Local sustainability

A Viable Rival Currency

People often say of complimentary community currencies like LETS (Local Exchange Trading System) “I don’t know why it hasn’t taken off – it’s such a good idea!”

In this opinion piece, I look at what’s holding LETS back, and suggest a solution.

We can buy almost anything with the Aussie dollar, so why do we bother with LETS? Some reasons are:

  • It is fair money that is not a pump for the wealthy
  • It associates us with like-minded people, who support a spirit of generosity and waste reduction
  • You don’t need dollars to trade; you don’t need to buy ‘Units’ and there is no currency converting

However, the purchasing power and ease of use of a currency is crucial to its success.

What is ‘success’?

Bitcoin has attracted a great deal of attention and appeal because it’s become a valuable investment commodity. One Bitcoin is worth thousands of dollars. People want it, even though its purchasing power (what it can be spent on) is limited because it can be speculated on and converted to dollars. It’s very easy to use because it’s a crypto-currency and criminals like it because it by-passes banks and a lot of government regulations. Primarily, it is a tool for wealth accumulation. It certainly fails to change the culture of greed.

LETS on CES (Community Exchange System) is not convertible to dollars and that is a feather in its cap; it is mutual credit. This sets it apart and is its draw-card. What makes it intrinsically more valuable than the debt-based currency of the mega-rich is that it cultivates the wealth and well-being of the community.

However, it is hampered by the lack of goods and services on offer and its difficulty of use.


For years, LETS exchange groups have struggled to overcome these barriers. One technologically promising light on the hill is mutual credit as crypto-currency on the Holochain. However, this is still in its infancy. They would almost certainly go much further in solving the ease-of-use problems that CES has made a start on. Some of you may be interested in philanthropically supporting these endeavours by members of the open-source community.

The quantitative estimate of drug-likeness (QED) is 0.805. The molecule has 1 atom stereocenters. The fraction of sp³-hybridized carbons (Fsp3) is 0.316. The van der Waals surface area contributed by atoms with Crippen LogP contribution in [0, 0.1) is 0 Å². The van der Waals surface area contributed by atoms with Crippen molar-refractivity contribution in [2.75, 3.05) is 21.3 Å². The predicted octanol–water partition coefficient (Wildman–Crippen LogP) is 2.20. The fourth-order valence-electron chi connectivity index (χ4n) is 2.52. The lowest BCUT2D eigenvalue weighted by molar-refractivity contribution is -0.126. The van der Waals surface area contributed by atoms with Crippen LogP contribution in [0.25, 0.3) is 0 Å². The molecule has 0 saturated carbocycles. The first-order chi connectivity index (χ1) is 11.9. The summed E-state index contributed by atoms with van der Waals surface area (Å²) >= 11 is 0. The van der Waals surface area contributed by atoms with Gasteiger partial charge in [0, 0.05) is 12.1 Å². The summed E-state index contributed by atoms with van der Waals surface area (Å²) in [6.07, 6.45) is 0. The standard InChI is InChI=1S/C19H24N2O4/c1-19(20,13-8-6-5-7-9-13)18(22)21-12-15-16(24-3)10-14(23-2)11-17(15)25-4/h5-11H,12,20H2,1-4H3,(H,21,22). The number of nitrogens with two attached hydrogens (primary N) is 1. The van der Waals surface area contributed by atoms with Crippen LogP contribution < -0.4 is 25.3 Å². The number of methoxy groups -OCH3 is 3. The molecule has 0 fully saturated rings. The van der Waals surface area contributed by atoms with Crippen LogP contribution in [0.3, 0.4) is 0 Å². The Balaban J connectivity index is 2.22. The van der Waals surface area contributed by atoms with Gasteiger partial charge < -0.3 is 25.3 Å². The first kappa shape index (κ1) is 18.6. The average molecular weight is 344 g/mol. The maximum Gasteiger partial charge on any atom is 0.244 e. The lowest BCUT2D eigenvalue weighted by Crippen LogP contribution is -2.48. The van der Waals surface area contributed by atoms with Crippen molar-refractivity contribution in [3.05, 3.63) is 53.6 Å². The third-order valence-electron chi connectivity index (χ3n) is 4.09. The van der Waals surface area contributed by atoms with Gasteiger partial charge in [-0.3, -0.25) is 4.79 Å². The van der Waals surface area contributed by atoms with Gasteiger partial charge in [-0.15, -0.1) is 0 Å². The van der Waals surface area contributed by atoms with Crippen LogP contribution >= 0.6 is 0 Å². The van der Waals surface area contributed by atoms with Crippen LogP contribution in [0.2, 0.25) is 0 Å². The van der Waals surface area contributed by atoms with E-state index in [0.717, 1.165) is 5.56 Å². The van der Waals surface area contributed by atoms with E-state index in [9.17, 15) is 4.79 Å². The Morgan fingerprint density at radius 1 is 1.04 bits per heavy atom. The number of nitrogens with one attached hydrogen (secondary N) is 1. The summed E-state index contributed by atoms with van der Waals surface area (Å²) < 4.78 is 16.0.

CES in Australia has super-powered what LETS was doing on paper, but it is far from perfect. It requires time and training.


Mutual credit also requires time and training for users to grasp the basic values that are so different to the dollar system. However, people are drawn to it because they are open to its values. It just requires an adjustment period. It also takes some time for some people to develop trust and confidence in the system, in order to bring something of real worth to it. When they are ready, they can add value to the mutual credit economy by;

  • trading entirely in mutual credit when you would otherwise have traded in dollars (big ticket items such as flat-screen TVs, cars, property and houses, specialist services, etc. bring a great deal of value to the currency),
  • donating goods, services, skills or dollars to the organisation and community,
  • valuing the opportunity; in other words take the time to learn how to trade on the systems available. Think of it as “building the alternative”.